Russia’s Corruption Snapshot: Three Days in May
- Creating a Resilient Organisation
Russia’s Corruption Snapshot: Three Days in May
The Russian government has made numerous attempts to snatch back the anti-corruption agenda from Putin’s critics, using the arrest and prosecution of high-profile officials as proof that the state is cracking down. These moves have had little effect on the ‘entrepreneurial climate’ here; global anti-corruption watchdog Transparency International ranks Russia 131 out of 176 countries for businesses’ perceptions of corruption, alongside Iran but below Sierra Leone and Paraguay. The arrests of government officials, governors and mayors, followed by bombastic media campaigns displaying their shocking ill-gotten gains, have not reassured the business community. Observers who follow these issues closely instead see that the anti-corruption crackdowns are inconsistent, often politically driven, stem from personal vendettas and regularly ensnare the law enforcement and security officials tasked with fighting corruption. Control Risks looks at this activity on several levels – from regulatory to institutional to political – and helps our clients navigate real and perceived corruption risks. A media snapshot below, from three randomly chosen consecutive days last month, is a good example of how controversial and inconsistent the government’s anti-corruption effort is.
- In a spat between ‘official’ and ‘popular’ warriors against corruption, Vasily Piskarev, the head of the State Duma (lower house of parliament) Committee on Security and Countering Corruption, asked the prosecutor general’s office to investigate Ilya Shumanov, the head of the Russian branch of Transparency International, on allegations of blackmailing and threatening Piskarev’s Duma colleague, Natalya Poklonskaya. Shumanov had tweeted that he would consider investigating Polonskaya, a former prosecutor in Crimea, after she called for a corruption probe into the TI branch in Russia and Alexey Navalny’s Fund to Fight Corruption (known by its Russian acronym, FBK). The two groups consistently expose corruption among top Russian officials.
- On the same day, the same Duma Committee recommended that lawmakers reject a bill allowing the confiscation of property of relatives of those convicted of crimes of corruption.
- Ivan Karnilin, mayor of Nizhny Novgorod, Russia’s fifth-largest city, stepped down from his post. In December 2016, Navalny’s FBK had disclosed that Karnilin’s family owned two apartments in Miami, Florida, worth a total of $1.9m. Karnilin had not listed these apartments in his property declarations as required by law. In April, Russian business daily Kommersant reported that Karnilin had met with the top federal officials in Moscow to “discuss his future.” Shortly after that meeting, he resigned.
- A court in central Russia’s Voronezh region refused to dismiss the head of a local district administration, Pavel Ponomaryov, from his post, despite a request to do so filed by the Investigative Committee (a Russian analogue of the FBI). Ponomaryov confessed to pressing a local businessman to donate $8,000 for repair works on a local church. When the businessman refused, Ponomaryov ordered that the street entrance to his shop be blocked by concrete blocks until the businessman paid.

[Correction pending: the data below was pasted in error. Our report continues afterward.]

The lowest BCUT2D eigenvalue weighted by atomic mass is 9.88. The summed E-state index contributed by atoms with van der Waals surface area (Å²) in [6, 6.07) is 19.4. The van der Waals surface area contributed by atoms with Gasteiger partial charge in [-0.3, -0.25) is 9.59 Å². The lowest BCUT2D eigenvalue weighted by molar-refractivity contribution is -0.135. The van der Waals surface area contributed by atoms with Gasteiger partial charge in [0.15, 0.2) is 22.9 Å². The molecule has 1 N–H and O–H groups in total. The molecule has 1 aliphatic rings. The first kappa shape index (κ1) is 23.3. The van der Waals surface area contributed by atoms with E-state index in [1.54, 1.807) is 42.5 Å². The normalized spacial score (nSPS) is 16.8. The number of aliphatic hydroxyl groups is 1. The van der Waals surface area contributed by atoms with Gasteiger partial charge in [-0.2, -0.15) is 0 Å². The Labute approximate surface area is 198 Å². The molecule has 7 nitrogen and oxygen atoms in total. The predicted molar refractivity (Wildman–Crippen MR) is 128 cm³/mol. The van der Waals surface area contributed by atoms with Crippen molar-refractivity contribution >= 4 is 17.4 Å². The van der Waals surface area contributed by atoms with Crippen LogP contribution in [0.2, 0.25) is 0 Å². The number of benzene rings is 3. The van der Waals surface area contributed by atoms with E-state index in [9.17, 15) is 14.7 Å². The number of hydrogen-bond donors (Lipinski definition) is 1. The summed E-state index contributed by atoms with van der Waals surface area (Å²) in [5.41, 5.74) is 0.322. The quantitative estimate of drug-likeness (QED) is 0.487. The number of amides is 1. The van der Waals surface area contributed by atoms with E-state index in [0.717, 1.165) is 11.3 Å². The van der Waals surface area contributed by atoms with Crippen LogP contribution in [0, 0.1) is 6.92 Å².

- A Moscow district court ordered the arrest of all property belonging to Viktor Zakharchenko, the father of Dmitry Zakharchenko, a former head of the anti-corruption department in the federal interior ministry. In September 2016, Dmitry Zakharchenko was arrested on suspicion of receiving a $800,000 bribe. Over $150,000,000 in cash was found in his sister’s Moscow apartment.
- Moscow police chief Oleg Baranov fired four top commanders of the department that investigates crime at so-called ‘sensitive sites’, including space industry facilities, in the Russian capital. The purge was triggered by a Federal Security Service (FSB) probe into the fifth-highest ranking officer of the department, Maxim Rybkin, who is suspected of extorting $400,000 from a company investigated by his department in exchange for closing the investigation. Every officer in the police department has been subjected to a polygraph test since Rybkin’s arrest in April.
- Russia’s interior ministry announced it had reviewed corruption allegations against Prime Minister Dmitry Medvedev that the FBK published in a video. The video, ‘On vam ne Dimon’ (‘He’s not your Dima’), which has been viewed over 20 million times on YouTube alone and triggered nationwide protests at the end of March. The FBK claimed that Medvedev and his associates had built a private fortune, including mansions, estates and even a Tuscan winery, using a network of fake charitable organisations backed by donations from business tycoons. According to the ministry, none of the facts reported in the investigation constitutes corruption. Last month, a Communist State Duma deputy, Valery Rashkin, had requested that the FSB investigate claims made in Navalny’s investigation. The FSB gave a classified response that has not been published.
- A criminal case was launched by the Investigative Committee against a former senior police investigator serving in the anti-corruption unit in the city of Krasnodar in southern Russia. The officer is alleged to have initiated an investigation into a local company and then demanded a bribe of $7,000 to close the investigation. The head of the company complained to the FSB and the anti-corruption investigator was arrested in April.
And finally, in a critical second reading, the State Duma unanimously voted for a bill to create an official, publicly available list of former officials dismissed from jobs for corruption. People from this list will not get government jobs, according to the bill.